At What Stages Can a RE Projects Be Acquired?

Investing at each stage will attract a different type of investor due to its different emphasis, consideration and risks. In order to acquire a RE project, there are three distinct stages.

Generally, in Kazakhstan, when a company wins a PPA auction, it sells a RE project. This is usually the first stage at which a buyer acquires a RE project. The RE auction mechanism has a special regulation[9].

According to the RE law, auctions are organised and conducted by the auction organiser (the Kazakhstan Electricity and Power Market Operator JSC) using an electronic platform[10]. The purpose of auctions is to determine the most efficient auction price for electricity from renewable energy sources, taking into account the location plan for renewable energy facilities.

After the auction, a winner concludes a PPA. The winner will usually sell the RE project at this stage. In other words, the project is sold from scratch but with a concluded PPA.

At the second stage, it is common for a RE project to have:

  • PPA
  • Design documentation
  • Architectural planning specifications
  • Technical specifications for connection to the sources of engineering and utility provision
  • Some Consents and Permits.
  • As a rule, construction can already be started at this stage. The RE project will require significant capital investment to complete construction.

    At the third stage a RE facility has been constructed and is generating electricity and revenue. Such a RE project is sold at full price to cover all costs to the seller and make a profit. Obviously, this project will be the most expensive for a potential buyer.

Key Contractual Components of the Legal Due Diligence of a RE Facility

The key contractual components of the Legal Due Diligence of a target company to be acquired are:

  • Corporate Structure

  • Corporate Law, Corporate Finance and Corporate Governance

  • Competition and Antitrust
  • Land Plots
  • Grid Connections Arrangements

  • PPA
  • Consents and Permits
  • Financing Documents

  • Construction Contracts
[1] Presidential Decree “On the approval of the Strategy for Achieving Carbon Neutrality of the Republic of Kazakhstan until 2060” No. 121 of 2 February 2023.
[2] FSC is a legal entity established by the system operator and determined by the authorised body, which carries out, in the manner prescribed by the RE law, the centralised purchase and sale of electricity produced by renewable energy facilities, energy waste disposal facilities and flood electricity supplied to the electric networks of the unified electric power system of the Republic of Kazakhstan.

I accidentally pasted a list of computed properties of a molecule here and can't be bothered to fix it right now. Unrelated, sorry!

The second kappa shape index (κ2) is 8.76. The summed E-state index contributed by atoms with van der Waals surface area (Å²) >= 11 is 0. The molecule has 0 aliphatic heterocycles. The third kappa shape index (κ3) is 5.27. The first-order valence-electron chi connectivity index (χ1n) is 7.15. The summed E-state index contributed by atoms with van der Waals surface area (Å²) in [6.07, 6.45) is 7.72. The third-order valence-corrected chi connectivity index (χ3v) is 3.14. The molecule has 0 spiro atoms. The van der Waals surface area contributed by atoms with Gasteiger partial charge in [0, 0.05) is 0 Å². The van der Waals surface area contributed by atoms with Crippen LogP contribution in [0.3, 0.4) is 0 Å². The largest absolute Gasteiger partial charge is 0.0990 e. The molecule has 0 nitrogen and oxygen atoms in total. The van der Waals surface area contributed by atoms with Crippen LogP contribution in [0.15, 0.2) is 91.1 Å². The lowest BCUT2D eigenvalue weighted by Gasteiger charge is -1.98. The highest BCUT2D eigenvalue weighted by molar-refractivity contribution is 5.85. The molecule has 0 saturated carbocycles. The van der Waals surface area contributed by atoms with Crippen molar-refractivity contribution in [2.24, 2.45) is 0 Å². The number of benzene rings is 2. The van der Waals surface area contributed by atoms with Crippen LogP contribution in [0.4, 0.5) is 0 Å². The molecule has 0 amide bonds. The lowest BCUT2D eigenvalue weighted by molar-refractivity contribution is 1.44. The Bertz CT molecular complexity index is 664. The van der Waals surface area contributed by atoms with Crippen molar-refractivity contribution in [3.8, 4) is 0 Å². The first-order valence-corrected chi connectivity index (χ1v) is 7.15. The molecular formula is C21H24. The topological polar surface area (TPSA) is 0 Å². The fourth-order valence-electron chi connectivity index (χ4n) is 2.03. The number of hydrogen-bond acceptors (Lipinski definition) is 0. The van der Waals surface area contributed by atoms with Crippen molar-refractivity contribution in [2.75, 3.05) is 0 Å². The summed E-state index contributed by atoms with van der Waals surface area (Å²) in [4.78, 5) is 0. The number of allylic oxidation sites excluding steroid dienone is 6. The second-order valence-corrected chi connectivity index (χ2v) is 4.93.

[3] Renewable energy generation increased by 21% in one year at a time / Financial Settlement Center for the Support of Renewable Energy Sources LLP. URL: https://rfc.kz/news/detail/vyrabotka-elektroenergii-vie-vyrosla-srazu-na-21-za-god-3 (date of access: 16.01.2023).
[4] Development of renewable energy sources / Ministry of Energy of the Republic of Kazakhstan. URL: https://www.gov.kz/memleket/entities/energo/activities/4910?lang=en (date of access: 16.01.2023).
[5] The outcome of 2022 in Kazakhstan: the real sector of the economy / Prime Minister of the Republic of Kazakhstan. URL: https://primeminister.kz/ru/news/reviews/itogi-2022-goda-v-kazahstane-realnyy-sektor-ekonomiki-28112047 (date of access: 16.01.2023).
[6] Order No. 33 of the Minister of Energy of the Republic of Kazakhstan dated 30 January 2018 established the marginal auction prices. For example, for wind power plants it is 21.53 tenge per kWh, for photovoltaic solar energy converters - 16.96 tenge per kWh, for hydro power plants - 15.2 tenge per kWh, for biogas plants - 32.15 tenge per kWh.
[7] Ministry of Energy of the Republic of Kazakhstan. URL: https://www.gov.kz/memleket/entities/energo?lang=en (date of access: 17.01.2023).
[8] JSC “Kazakhstan Operator of Electricity and Power Market Operator”. URL: https://www.korem.kz/eng/ (date of access: 17.01.2023).
[9] The Order of the Minister of Energy of the Republic of Kazakhstan dated December 21, 2017 No. 466 “On Approval of the Rules for Organisation and Conduct of Auction Bidding, Including Qualification Requirements for Auction Bidders, Content and Procedure of Bid Submission, Types of Financial Support for Auction Bids and Terms of Payment and Return, Procedure of Summing Up and Determination of Winners”.
[10] KOREM’s electronic trading platform: https://vie-trade.korem.kz/.

Go to Part II, Renewable Energy Facility M&A in Kazakhstan: Due Diligence Issues for Consideration